Readily apparent is the fact that the parties are not the same in the reconstitution proceedings and the civil case for recovery of ownership and annulment of title with damages. In any case, the applicability of the doctrine of "conclusiveness of judgment," in this case, is immaterial as the genuineness of the transfer certificate of title of Galarosa, which is the subject of the reconstitution proceeding, is not determinative of the outcome of the civil case for recovery of ownership and annulment of title.
The issue of ownership must be threshed out in a separate civil suit and should not be confused with reconstitution proceedings.
As pronounced by this Court in Lee v. Republic of the Philippines39
[A] reconstitution of title is the re-issuance of a new certificate of title lost or destroyed in its original form and condition. It does not pass upon the ownership of the land covered by the lost or destroyed title. Any change in the ownership of the property must be the subject of a separate suit. Thus, although petitioners are in possession of the land, a separate proceeding is necessary to thresh out the issue of ownership of the land.40
In the Heirs of De Guzman Tuazon v. Court of Appeals41 the Court also explained that:
[I]n x x x reconstitution under Section 109 of P.D. No. 1529 and R.A. No. 26, the nature of the action denotes a restoration of the instrument which is supposed to have been lost or destroyed in its original form and condition. The purpose of the action is merely to have the same reproduced, after proper proceedings, in the same form they were when the loss or destruction occurred, and does not pass upon the ownership of the land covered by the lost or destroyed title. It bears stressing at this point that ownership should not be confused with a certificate of title. Registering land under the Torrens System does not create or vest title because registration is not a mode of acquiring ownership. A certificate of title is merely an evidence of ownership or title over the particular property described therein. Corollarily, any question involving the issue of ownership must be threshed out in a separate suit, which is exactly what the private respondents did when they filed Civil Case No. 95-3577 ["Quieting of Title and Nullification and Cancellation of Title"] before Branch 74. The trial court will then conduct a full-blown trial wherein the parties will present their respective evidence on the issue of ownership of the subject properties to enable the court to resolve the said issue.42 x x x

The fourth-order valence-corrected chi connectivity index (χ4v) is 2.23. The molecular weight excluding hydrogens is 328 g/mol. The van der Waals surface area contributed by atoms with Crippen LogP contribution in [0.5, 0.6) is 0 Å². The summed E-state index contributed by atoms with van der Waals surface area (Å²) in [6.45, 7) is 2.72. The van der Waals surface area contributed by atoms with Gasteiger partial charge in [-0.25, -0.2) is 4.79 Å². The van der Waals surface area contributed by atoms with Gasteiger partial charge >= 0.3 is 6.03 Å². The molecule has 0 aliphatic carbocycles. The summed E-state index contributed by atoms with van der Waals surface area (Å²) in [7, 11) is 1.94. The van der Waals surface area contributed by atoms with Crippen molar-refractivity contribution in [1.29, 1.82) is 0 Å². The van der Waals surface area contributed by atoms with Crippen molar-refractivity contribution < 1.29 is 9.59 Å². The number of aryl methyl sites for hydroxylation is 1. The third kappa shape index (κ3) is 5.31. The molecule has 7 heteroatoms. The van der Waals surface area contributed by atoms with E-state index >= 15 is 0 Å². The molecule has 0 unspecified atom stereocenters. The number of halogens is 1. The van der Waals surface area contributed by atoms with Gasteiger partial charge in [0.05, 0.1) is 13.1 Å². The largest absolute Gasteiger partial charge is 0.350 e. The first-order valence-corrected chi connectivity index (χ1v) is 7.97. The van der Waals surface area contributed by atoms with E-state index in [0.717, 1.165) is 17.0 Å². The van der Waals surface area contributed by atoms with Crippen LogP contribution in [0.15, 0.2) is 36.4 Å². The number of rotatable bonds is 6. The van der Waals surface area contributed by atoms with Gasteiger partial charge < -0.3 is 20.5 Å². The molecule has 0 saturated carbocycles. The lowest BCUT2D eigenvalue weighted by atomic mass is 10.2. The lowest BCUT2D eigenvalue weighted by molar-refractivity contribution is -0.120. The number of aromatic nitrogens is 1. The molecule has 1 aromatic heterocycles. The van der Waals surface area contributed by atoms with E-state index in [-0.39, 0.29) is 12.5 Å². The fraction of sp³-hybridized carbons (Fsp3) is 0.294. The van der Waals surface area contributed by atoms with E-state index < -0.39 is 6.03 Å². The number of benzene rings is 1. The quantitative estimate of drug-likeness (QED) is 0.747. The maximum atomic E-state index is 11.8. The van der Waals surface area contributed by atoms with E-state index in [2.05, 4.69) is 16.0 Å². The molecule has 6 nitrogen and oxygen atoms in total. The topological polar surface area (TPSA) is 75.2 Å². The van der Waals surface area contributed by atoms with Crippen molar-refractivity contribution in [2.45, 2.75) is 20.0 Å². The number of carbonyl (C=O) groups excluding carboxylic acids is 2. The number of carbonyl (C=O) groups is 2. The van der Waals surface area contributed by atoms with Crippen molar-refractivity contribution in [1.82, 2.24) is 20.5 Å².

WHEREFORE, the petition is DENIED. The Decision dated May 28, 2001 and Resolution dated July 17, 2001 of the Court of Appeals setting aside the Order dated February 16, 1998 of the Regional Trial Court, Quezon City, Branch 84 in Civil Case No. Q-97-31250, are AFFIRMED. The trial court is ordered to proceed with the trial of Civil Case No. Q-97-31250.
Panganiban, C.J., Ynares-Santiago, Callejo, Sr., JJ., concur.
Chico-Nazario, J., no part.
1 Penned by Associate Justice Eubolo G. Verzola (deceased) and concurred in by Associate Justices Marina L. Buzon and Bienvenido L. Reyes; rollo, pp. 42 - 50.
2 Id. at 52.
3 Records, p. 88.
4 Id. at 10-11.
5 Id. at 10.
6 See RTC, Br. 105 Order, dated September 16, 1993, id. at 26.
7 Id. at 27-28.
8 Id. at. 26.
9 Id. at 35-36.
10 Id. at 32; See also RTC Br. 105 Order, dated September 16, 1993, id. at 27.
11 Id. at 29-30.
12 Entitled, "Gregorio B. Galarosa, Plaintiff, v. The Heirs of Rolando N. Abadilla (represented by his wife, Susan Samonte), Defendants."
13 Id. at 1-3.
14 Id. at 17-22.
15 Id. at 44-46.
16 Id. at 88.
17 CA rollo, pp. 6-14.
18 Rollo, p. 50.
19 Id. at 49-50.
20 Id. at 52.
21 Id. at 22-23.
22 Id. at 23-36.
23 Id. at 37.
24 Id. at 124-127.
25 Id. at 140-149.
26 Id. at 200.
27 Oropeza Marketing Corp. v. Allied Banking Corp., 441 Phil. 551, 564 (2002).
29 1997 Rules of Court, Rule 2, Sec. 2.
30 Supra note 27, at 567.
31 Supra note 27, at 568; Carlet v. Court of Appeals, 341 Phil. 99, 110 (1997).
33 Puzon v. Sta. Lucia Realty and Development, Inc., G.R. No. 139518, March 6, 2001, 353 SCRA 699, 710; Heirs of De Guzman Tuazon v. Court of Appeals, G.R. No. 125758, January 20, 2004, 420 SCRA 219, 228; Stilianopulos v. City of Legaspi, 374 Phil. 879, 893-894 (1999); Lee v. Republic of the Philippines, 418 Phil. 793, 803 (2001).
34 Puzon v. Sta. Lucia, supra; Heirs of De Guzman Tuazon v. Court of Appeals, supra; Lee v. Republic, supra.
35 Puzon v. Sta. Lucia, supra note 33.
36 Heirs of De Guzman Tuazon v. Court of Appeals, supra note 33.
37 Tan v. Court of Appeals, 415 Phil. 675, 681-682 (2001).
39 Supra note 33.
40 Id. at 803.
41 Supra note 33.
42 Id. at 228.